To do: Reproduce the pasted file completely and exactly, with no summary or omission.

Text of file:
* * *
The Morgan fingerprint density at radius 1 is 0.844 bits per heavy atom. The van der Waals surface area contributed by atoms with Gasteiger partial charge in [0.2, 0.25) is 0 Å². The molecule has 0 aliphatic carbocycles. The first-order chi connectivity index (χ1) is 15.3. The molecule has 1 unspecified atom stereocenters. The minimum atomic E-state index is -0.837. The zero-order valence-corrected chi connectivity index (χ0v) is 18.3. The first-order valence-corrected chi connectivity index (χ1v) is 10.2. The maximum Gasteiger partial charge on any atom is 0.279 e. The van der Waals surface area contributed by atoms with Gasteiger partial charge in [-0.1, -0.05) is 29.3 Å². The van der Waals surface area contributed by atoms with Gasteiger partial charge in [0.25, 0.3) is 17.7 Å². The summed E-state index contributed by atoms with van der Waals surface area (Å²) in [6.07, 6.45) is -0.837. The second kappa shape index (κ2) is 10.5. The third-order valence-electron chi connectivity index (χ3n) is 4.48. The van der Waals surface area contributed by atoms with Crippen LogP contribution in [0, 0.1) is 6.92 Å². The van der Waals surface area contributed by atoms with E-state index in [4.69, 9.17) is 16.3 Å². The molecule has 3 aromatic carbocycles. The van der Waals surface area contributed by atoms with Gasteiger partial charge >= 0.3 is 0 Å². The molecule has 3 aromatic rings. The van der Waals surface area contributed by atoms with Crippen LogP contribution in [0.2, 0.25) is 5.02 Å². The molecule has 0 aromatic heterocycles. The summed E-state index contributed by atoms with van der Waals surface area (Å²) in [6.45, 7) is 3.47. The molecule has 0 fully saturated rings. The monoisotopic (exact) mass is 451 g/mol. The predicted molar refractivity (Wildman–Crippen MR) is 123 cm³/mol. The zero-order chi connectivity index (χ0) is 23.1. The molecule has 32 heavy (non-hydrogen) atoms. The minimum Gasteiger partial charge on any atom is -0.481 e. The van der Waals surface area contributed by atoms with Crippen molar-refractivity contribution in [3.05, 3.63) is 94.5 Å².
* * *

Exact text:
The Morgan fingerprint density at radius 1 is 0.844 bits per heavy atom. The van der Waals surface area contributed by atoms with Gasteiger partial charge in [0.2, 0.25) is 0 Å². The molecule has 0 aliphatic carbocycles. The first-order chi connectivity index (χ1) is 15.3. The molecule has 1 unspecified atom stereocenters. The minimum atomic E-state index is -0.837. The zero-order valence-corrected chi connectivity index (χ0v) is 18.3. The first-order valence-corrected chi connectivity index (χ1v) is 10.2. The maximum Gasteiger partial charge on any atom is 0.279 e. The van der Waals surface area contributed by atoms with Gasteiger partial charge in [-0.1, -0.05) is 29.3 Å². The van der Waals surface area contributed by atoms with Gasteiger partial charge in [0.25, 0.3) is 17.7 Å². The summed E-state index contributed by atoms with van der Waals surface area (Å²) in [6.07, 6.45) is -0.837. The second kappa shape index (κ2) is 10.5. The third-order valence-electron chi connectivity index (χ3n) is 4.48. The van der Waals surface area contributed by atoms with Crippen LogP contribution in [0, 0.1) is 6.92 Å². The van der Waals surface area contributed by atoms with E-state index in [4.69, 9.17) is 16.3 Å². The molecule has 3 aromatic carbocycles. The van der Waals surface area contributed by atoms with Gasteiger partial charge >= 0.3 is 0 Å². The molecule has 3 aromatic rings. The van der Waals surface area contributed by atoms with Crippen LogP contribution in [0.2, 0.25) is 5.02 Å². The molecule has 0 aromatic heterocycles. The summed E-state index contributed by atoms with van der Waals surface area (Å²) in [6.45, 7) is 3.47. The molecule has 0 fully saturated rings. The monoisotopic (exact) mass is 451 g/mol. The predicted molar refractivity (Wildman–Crippen MR) is 123 cm³/mol. The zero-order chi connectivity index (χ0) is 23.1. The molecule has 32 heavy (non-hydrogen) atoms. The minimum Gasteiger partial charge on any atom is -0.481 e. The van der Waals surface area contributed by atoms with Crippen molar-refractivity contribution in [3.05, 3.63) is 94.5 Å².